This works best when you’re doing a redesign of a site rather than launching a new site. For example, I’m currently working with a client on revising their entire site in increments, with a new page tested every week. (Their traffic can bear it, lucky devils.)
When you split-test, be scientific about it – this is no time to start getting sloppy:
- Have a sound hypothesis or research question for every treatment/recipe other than the control
- Worry less about “winning” (or proving yourself right) and more about “learning” (which you can actually do something with)
- Run to statistical significance, even if it feels like a royal pain
- Don’t introduce new variables while running the test
- Be aware of the impact of factors beyond your control, like seasonality and promotions, impacting the results
- Use a proper testing tool, like the ultra-easy VWO (which now includes stuff like click-tracking, too)
IMPORTANT: When the test is complete, take the time to document what you’ve done and learned, as I’m about to discuss in this final point…
Head on over to ToppingTwo.com for more about testing & optimization >>
SCIENTIFIC COPYWRITING: DOCUMENTATION
Measure and Record Everything So You Can Learn
Let’s say you tested Headline Formula A against Headline Formula B.
You learned that Headline Formula B beat the control.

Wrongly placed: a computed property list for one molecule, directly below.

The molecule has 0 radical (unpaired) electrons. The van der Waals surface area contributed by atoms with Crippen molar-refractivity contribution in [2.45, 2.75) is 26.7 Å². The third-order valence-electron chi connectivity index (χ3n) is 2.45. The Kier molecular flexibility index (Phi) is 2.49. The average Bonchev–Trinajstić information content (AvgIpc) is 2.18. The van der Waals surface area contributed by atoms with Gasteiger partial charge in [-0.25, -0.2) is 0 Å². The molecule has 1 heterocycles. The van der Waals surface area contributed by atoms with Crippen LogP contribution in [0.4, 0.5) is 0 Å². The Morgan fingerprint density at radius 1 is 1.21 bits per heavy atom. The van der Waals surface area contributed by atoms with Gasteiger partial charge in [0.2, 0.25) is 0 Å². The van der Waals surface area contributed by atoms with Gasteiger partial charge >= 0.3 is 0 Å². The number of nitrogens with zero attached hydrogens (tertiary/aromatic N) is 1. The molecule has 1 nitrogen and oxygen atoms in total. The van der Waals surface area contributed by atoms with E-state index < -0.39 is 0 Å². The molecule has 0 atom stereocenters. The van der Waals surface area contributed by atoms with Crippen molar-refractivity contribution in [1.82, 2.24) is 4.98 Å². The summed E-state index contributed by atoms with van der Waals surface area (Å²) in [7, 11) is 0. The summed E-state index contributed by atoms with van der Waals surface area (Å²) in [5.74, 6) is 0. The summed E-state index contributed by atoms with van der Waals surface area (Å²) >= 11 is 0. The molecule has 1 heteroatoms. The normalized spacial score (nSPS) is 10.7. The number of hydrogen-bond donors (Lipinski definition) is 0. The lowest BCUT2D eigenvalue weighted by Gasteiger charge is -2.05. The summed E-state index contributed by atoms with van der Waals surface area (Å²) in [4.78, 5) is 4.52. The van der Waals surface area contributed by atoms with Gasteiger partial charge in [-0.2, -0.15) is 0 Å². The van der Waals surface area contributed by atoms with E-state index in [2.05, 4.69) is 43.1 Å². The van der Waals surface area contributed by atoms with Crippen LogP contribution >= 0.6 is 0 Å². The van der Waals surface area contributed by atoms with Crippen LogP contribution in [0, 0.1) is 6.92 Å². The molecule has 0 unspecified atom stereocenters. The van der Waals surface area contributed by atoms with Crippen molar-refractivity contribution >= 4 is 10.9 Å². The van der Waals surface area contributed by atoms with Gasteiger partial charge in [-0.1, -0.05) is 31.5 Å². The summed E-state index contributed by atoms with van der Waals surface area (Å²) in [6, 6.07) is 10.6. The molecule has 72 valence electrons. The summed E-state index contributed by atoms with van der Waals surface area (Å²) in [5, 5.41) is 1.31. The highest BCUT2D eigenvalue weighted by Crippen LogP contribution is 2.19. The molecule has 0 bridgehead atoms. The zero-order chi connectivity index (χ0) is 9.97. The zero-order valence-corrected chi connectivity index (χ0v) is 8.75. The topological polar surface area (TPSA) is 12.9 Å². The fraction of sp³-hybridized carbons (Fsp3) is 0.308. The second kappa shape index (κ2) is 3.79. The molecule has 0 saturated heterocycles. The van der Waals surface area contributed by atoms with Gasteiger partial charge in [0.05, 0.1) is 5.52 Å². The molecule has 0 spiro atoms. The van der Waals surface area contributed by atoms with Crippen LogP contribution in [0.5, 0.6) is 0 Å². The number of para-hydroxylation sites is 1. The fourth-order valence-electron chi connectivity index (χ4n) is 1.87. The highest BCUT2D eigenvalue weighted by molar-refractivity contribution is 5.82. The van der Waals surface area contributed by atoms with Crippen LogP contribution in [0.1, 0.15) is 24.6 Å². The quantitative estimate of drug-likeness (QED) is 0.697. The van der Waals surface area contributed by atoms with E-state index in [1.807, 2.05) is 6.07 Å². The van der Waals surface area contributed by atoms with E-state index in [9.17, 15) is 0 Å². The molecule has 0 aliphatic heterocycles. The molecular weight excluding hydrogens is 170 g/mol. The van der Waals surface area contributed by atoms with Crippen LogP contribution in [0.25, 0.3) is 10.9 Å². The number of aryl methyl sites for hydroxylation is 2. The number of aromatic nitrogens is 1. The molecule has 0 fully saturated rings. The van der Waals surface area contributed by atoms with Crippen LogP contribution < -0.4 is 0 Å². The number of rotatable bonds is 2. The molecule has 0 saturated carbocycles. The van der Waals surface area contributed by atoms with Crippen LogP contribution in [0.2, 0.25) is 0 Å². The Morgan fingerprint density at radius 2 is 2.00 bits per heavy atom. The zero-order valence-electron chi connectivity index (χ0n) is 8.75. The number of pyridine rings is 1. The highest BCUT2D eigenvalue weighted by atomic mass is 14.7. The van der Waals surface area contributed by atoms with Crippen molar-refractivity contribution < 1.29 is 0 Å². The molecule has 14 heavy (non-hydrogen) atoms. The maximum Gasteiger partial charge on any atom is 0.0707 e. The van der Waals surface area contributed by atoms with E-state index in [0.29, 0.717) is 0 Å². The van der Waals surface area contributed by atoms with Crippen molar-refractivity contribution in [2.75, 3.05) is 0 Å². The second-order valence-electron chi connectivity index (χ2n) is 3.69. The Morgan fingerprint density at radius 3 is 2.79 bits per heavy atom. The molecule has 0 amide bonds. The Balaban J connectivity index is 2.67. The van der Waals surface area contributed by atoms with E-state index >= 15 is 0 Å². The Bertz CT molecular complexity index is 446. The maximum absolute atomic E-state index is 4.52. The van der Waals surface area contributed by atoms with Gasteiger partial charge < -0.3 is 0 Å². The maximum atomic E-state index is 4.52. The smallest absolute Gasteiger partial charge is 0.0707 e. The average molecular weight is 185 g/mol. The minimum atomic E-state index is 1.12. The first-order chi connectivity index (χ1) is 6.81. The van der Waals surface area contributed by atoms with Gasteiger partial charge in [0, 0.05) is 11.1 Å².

Do you just push the test to 100% of traffic and sit back, counting your cash?
Or do you take 20 minutes to WRITE DOWN what happened in the test so you can learn from it and, with any luck, repeat your success? You should note:
- The hypothesis (pre-test) and the key learning (post-test)
- The creative / recipes tested
- Which test won
- The people the test was exposed to (e.g., “Landing page for PPC Ad Group B”)
- The start date and end date
- The % significance reached
- Any anomalies or unusual test occurrences, like having to stop the test for a day for some reason
- Takeaways and recommendations (e.g., “Repeat test next on landing page for PPC Ad Group C”)
I know that seems like a lot of work, so I’ve gone ahead and made the worksheet I use available to you. You’re welcome, young copy hacker.
Once you’ve mastered the science of copywriting, then and only then you can start THINKING about the art of messaging to sell.
But I don’t know why you would.
After all, scientific copywriting works so well, is measurable and is repeatable, I can’t imagine why you’d want to get creative or artistic. Just take up a watercolor class at the local YMCA, and think like a scientist when you’re copywriting.
Tweetables to Impress Your Followers (or Fill Your Buffer)
Tweet this: “Copywriting is not an art. It is a science. Be objective.”
Tweet this: Are you trying to set a record for number of headlines composed and trashed?
Tweet this: “I will not try to dream up new headlines when I can use proven headline formulas.”
Tweet this: Never ever ever ever ever EVER summarize when you can be SPECIFIC.
Tweet this: Persuade with loss aversion, diagnosis bias, context effect, pygmalion effect…